Platform teams

Platform teams are the glue and velocity drivers of an engineering organization. They are the supporting teams for the business focused product teams.

Having worked on a platform team for over four years, I want to offer up some defining facets and mental models for successful platform teams.

Velocity drivers

Platform teams are velocity drivers for product teams. This is the easy piece of the platform puzzle in terms of prioritization. A platform:

  • Takes the worst 2-3 things plaguing developer experience and fixes them,
  • Takes the best 2-3 things the best product teams are doing and makes them generally available to all teams,
  • Repeats.

The worst things come first because they are easy to measure. Run a developer survey every six months. If developers are still complaining the most about those 2-3 things, you haven't done enough to solve them yet.

The best things are harder to figure out. You have to find the right role models on the product side. These are the teams providing the best business outcomes under their remit. Sharing those teams' learnings and practices more broadly would take away from their work, so the platform needs to understand what the best teams are and what they are doing.

Following this repetitive process, developer velocity at the company can move forward at a predictable and rapid pace.

Filling gaps in the big picture

The relationship between product and platform are weighted by incentives. A proper understanding of incentives underpins the difference between success and failure of a platform team.

We can perceive product teams in a rather reductionist view:

  • Product teams want to deliver more business value that makes money.
  • Product engineers are rewarded for minimally-viable completion of short term business objectives.

This leaves so many gaps for platform teams to fill:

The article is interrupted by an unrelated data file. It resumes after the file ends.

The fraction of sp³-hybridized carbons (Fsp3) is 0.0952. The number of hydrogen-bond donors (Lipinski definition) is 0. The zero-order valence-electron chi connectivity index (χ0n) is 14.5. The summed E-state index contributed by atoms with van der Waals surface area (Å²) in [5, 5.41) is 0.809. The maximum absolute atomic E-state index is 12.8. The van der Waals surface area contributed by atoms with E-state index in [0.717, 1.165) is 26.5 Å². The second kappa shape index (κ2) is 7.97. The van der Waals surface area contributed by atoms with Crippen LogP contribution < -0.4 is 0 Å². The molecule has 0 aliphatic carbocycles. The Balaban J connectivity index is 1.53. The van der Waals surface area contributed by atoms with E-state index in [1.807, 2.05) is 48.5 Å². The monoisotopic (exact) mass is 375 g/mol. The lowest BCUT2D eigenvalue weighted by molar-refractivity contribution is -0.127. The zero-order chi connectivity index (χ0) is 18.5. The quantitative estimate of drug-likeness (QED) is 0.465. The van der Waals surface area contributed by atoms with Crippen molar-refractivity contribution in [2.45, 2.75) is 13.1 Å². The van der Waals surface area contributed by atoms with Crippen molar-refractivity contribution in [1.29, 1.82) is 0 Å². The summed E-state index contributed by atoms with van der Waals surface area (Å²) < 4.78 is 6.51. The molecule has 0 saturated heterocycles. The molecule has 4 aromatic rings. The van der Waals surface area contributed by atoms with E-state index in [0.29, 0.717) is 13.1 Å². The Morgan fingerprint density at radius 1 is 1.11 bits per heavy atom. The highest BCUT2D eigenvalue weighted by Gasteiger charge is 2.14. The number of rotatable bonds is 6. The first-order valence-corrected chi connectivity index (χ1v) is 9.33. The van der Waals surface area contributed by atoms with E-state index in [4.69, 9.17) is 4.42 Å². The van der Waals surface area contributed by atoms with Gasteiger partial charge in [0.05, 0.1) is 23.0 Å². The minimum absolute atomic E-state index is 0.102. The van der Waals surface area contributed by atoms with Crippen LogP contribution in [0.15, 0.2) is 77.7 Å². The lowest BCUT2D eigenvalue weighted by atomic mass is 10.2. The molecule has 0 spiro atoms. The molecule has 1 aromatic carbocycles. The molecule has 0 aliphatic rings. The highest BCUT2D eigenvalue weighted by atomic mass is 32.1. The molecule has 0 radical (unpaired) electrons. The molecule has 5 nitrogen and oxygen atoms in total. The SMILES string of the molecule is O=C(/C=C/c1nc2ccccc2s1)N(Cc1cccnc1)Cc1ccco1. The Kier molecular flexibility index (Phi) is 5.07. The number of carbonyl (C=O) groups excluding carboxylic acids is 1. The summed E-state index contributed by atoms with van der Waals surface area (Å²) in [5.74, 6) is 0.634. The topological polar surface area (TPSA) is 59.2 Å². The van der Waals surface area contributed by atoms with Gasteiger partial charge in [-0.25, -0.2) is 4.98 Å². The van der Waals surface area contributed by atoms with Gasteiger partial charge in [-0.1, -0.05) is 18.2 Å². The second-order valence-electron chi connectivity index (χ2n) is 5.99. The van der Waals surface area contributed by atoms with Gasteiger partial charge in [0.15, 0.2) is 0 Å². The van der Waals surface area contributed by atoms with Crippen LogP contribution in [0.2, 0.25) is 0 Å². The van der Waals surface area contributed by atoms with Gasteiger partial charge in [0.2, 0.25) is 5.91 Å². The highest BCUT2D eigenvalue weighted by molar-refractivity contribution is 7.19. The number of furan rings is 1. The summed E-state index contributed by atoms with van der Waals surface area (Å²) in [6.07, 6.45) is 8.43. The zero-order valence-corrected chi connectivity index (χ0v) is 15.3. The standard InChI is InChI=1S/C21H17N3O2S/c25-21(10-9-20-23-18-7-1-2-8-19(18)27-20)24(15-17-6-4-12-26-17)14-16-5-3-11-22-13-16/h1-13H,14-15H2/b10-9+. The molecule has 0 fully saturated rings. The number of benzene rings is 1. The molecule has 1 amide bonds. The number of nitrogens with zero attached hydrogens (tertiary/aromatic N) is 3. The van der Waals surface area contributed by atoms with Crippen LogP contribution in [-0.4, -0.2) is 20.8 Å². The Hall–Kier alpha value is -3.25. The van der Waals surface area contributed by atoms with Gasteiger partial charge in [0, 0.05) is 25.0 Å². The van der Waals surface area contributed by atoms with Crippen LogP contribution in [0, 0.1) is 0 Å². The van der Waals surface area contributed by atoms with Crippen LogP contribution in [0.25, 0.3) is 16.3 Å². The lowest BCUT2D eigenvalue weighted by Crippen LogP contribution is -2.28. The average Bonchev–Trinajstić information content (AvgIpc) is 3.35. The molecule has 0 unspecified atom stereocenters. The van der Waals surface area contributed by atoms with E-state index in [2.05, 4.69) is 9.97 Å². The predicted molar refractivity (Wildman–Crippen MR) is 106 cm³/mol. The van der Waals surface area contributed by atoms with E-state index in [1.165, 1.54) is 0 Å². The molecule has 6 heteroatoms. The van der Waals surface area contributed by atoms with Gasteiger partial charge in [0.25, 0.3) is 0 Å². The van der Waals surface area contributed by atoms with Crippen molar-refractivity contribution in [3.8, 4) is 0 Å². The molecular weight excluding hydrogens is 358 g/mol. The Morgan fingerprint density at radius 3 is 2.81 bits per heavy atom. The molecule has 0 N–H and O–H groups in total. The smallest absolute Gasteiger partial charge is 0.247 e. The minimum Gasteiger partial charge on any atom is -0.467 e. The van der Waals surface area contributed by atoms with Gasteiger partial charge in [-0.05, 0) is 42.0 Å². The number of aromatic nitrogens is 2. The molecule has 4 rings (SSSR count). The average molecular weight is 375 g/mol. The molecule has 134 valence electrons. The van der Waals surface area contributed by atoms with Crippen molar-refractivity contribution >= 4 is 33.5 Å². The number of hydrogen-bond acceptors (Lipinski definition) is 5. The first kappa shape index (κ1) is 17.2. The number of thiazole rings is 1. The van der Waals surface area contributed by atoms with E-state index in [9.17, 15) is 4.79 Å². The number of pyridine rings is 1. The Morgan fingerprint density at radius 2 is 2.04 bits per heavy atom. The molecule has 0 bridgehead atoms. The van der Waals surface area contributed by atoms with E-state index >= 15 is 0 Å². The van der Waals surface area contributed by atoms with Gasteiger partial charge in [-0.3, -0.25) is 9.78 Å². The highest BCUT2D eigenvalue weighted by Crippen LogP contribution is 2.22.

• Security
  • Reliability
  • Documentation
  • Testing
  • Cost optimization
  • Learning better engineering practices, etc.

Product teams want to minimize their time spent on these types of things and will prioritize delivering above everything else.

This means the platform team:

  • designs the baseline development standards such that common product work isn't dead before arrival due to engineering constraints,
  • chooses which things are easy and which are hard because product teams will always converge on doing the easiest thing (also known as the golden path),
  • burns down the worst things which hold many teams back from delivering that they cannot resolve themselves (or some teams have and the solution has not been disseminated) because product teams will not prioritize this work unless it presents a clear value to them over the value of any other work they can think of.

Platform teams hold the big picture view of these incentives playing out and the artifacts they generate. Platforms optimize on covering the gaps which result from product team incentives.

Absorbing the right complexities

Platforms home complexity. There is the code and systems certainly but also domain expertise and subject matter that platform teams provide so product teams can stay focused.

Product teams don't want to hold any complexity once it has delivered its initial value and does not have a path forward for compounding returns. Without a counter-balance, platform teams would home everything. The backstop to this is the Rule of Three. No single product team can have a platform team. Teams of anything less than a 1:3 ratio of platform and product folks are not platform teams. The platform team needs to see an aggregate of teams repeating the same things successfully before coming to assist.

People who like proactive approaches tend to dislike the Rule of Three. Platforms are inherently reactionary. Anything else is a waste or dead-end. Product teams are the ideation source which will rapidly validate things faster than any platform team should. There's no reason to give half-baked, bad ideas the platform treatment/scrutiny.

Platforms take the complexity they absorb seriously because product teams don't:

  • As products grow and have high expectations, product teams try to use platforms as complexity bearers. Platform teams must hold a hard line and push product teams to be properly staffed. Borrowing platform engineers for product work never implies a transfer of complexity to the platform.
  • An individual product team's attempt to offload complexity to a platform is always an attempt to unload things which lack business value (their failures). Platform teams must hold a hard line and have the product team cope with or unwind their mistake.

Platforms can offer advice to product teams. Multiple teams need to prove out a solution before the platform team takes responsibility beyond consultation.

A product team should not make a platform system from the outset. The product team should focus on product success, their specialty, and the platform success of that solution will flow and be reworked or rewritten by the platform team when it has been validated.